I might sometimes talk about spirit. But our spirit, mind, heart, soul are inextricably linked to our physical body, at least in this life, and as we are living it at the moment. Our eyes might be our windows onto the world, but it is our feet that connect us to the earth we live on. Well, yes alright, that connection is all too often mediated through layers of concrete (pavements) or rubber and plastic (shoes). But you know what I mean.

Our feet let us stand, they let us walk, run, jump, they give us motion and balance.  They quite literally ‘ground’ us.

Forget not that the earth delights to feel your bare feet and the winds long to play with your hair. Khalil Gibran

Now, nobody (as far as I remember) has ever called me beautiful, or indeed is likely to in the foreseeable future (you can never be sure, maybe I will grow old very gracefully). But in all truthfulness I have a very unbeautiful pair of feet. Of course, beauty is in the eye of the beholder. Still, no-one, no-one at all, would or could ever say that I have nice feet.

I forget about them as much as I can.  I ignore them. I hide them away. And yet, as an ultrarunner, these unloved, neglected, unappreciated parts of my anatomy are my ‘workhorse’. Our feet hit the ground about 500 times per kilometer. They take the brunt of the impact. This repetitive pounding can take its toll.

The North Face Utra Trail

Photo: my foot during UTMB 2009

I’ve written already about the Manaslu Mountain Trail Race and the freedom of running on those wild, beautiful sky high trails; the sweat and honesty of a long hard ascent, the joyful abandon of a swift descent. Post race my feet were scarcely visible under the deeply engrained layers of dirt and dust.  A kind friend suggested a pedicure might be a good (possibly the only) solution.  So, I took myself and my feet to Zen Spa, hidden in the heart of Thamel.  Almost too ashamed to even take my trainers off, I tried to explain that I’d been running, for a long way, for many days. The lovely ladies assigned to help me did just that, and with smiles and laughter.  They scrubbed, clipped and massaged my rather ugly appendages until they were finally at least clean and a little more presentable.  My feet felt like they no longer belonged to me. And I walked out feeling like I was walking on air. Afterall the washing of feet is one of the kindest acts of service that you can be given?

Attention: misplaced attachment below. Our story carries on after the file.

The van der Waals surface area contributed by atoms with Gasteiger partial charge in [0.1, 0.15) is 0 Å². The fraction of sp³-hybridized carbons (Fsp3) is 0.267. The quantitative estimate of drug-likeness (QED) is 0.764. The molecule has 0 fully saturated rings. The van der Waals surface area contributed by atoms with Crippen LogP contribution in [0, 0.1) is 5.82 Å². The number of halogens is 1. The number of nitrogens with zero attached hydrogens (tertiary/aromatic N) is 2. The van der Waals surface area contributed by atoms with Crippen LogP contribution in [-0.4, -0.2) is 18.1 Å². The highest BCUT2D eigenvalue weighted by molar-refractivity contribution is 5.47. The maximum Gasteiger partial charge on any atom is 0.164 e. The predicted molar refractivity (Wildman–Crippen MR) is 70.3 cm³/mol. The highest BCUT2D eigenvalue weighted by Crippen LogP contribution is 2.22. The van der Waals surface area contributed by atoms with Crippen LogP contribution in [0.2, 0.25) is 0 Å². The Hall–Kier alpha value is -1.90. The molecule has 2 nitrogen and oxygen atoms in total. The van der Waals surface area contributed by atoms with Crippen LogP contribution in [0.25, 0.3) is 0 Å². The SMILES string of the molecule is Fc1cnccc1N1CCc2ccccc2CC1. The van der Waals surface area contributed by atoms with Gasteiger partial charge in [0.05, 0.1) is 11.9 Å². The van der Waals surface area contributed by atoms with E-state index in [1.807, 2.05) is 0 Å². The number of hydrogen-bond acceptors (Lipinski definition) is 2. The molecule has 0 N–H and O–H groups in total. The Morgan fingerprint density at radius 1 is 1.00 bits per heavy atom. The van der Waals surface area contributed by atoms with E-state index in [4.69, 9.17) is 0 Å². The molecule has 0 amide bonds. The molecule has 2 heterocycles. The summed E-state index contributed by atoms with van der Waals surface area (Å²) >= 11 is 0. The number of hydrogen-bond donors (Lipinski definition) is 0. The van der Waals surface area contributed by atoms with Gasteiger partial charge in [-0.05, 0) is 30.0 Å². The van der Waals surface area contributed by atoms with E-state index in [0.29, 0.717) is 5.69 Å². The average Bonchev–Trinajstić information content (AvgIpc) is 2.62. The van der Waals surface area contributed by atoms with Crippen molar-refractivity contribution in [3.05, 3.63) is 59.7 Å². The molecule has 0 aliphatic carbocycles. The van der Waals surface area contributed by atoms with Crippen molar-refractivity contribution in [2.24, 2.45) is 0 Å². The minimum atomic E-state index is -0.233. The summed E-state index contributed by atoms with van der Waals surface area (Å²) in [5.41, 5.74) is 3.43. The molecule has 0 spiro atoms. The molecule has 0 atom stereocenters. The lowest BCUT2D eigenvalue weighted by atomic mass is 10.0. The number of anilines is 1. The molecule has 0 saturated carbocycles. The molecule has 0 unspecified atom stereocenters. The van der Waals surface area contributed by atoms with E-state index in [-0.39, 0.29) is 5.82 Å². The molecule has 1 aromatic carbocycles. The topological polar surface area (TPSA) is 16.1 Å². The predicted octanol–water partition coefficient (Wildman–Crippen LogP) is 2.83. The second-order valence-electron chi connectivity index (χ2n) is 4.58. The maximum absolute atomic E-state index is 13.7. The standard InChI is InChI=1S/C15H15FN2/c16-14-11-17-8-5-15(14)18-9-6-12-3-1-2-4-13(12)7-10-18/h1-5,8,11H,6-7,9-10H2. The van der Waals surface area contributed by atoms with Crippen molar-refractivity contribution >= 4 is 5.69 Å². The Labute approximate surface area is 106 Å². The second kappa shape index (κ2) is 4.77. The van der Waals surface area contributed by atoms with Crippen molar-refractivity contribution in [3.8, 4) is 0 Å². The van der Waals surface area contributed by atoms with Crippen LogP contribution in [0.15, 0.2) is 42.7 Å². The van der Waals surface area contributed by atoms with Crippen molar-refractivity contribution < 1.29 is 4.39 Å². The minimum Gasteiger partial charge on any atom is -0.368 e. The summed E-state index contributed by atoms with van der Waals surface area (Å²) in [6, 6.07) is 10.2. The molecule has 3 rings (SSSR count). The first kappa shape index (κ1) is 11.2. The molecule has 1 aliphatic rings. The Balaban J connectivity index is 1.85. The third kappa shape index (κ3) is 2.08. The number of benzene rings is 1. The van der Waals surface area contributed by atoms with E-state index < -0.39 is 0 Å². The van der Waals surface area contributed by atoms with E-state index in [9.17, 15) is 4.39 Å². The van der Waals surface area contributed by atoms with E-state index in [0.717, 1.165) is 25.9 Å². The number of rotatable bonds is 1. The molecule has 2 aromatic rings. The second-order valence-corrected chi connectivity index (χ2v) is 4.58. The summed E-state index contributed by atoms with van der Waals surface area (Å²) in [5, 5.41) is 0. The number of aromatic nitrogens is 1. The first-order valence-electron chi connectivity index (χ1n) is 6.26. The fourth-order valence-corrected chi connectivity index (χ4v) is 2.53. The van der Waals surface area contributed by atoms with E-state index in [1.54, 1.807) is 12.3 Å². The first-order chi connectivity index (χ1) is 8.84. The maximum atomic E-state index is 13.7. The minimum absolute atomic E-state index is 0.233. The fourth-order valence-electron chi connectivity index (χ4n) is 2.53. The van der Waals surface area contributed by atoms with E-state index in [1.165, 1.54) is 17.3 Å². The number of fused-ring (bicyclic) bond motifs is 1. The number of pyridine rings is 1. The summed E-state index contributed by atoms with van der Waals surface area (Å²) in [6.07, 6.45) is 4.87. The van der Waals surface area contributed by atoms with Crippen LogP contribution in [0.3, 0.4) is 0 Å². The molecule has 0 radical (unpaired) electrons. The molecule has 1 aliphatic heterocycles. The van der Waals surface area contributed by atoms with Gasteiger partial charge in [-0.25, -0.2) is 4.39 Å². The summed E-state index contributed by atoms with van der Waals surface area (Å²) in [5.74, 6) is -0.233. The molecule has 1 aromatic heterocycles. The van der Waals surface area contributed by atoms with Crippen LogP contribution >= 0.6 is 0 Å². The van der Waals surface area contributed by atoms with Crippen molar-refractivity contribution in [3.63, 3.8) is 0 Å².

My feet didn’t have very much time to rest.  After a draining 52hr journey I was all too soon standing on the start line of The North Face Endurance Challenge 50 miler in San Francisco.  The form and fitness from my days on the sky high Nepalese trails was buried deep under the tiredness of the journey, the disorientation of changing, clashing cultures, and just too many nights of sleep lost.  The driving rain, howling winds and mud weren’t so unfriendly once I had been completely soaked, buffeted and spattered.  By that point I had sort of become rain, wind and mud – the distinction between ‘I’ and the elements had become a little blurred.  Determined to persevere, I reached the finish line in my own sweet time.  But, somewhere in the sodden, murky, bespattered second half of the race I vaguely remember the start of a fair bit of foot pain.  Still, ignoring my feet is what I do, isn’t it?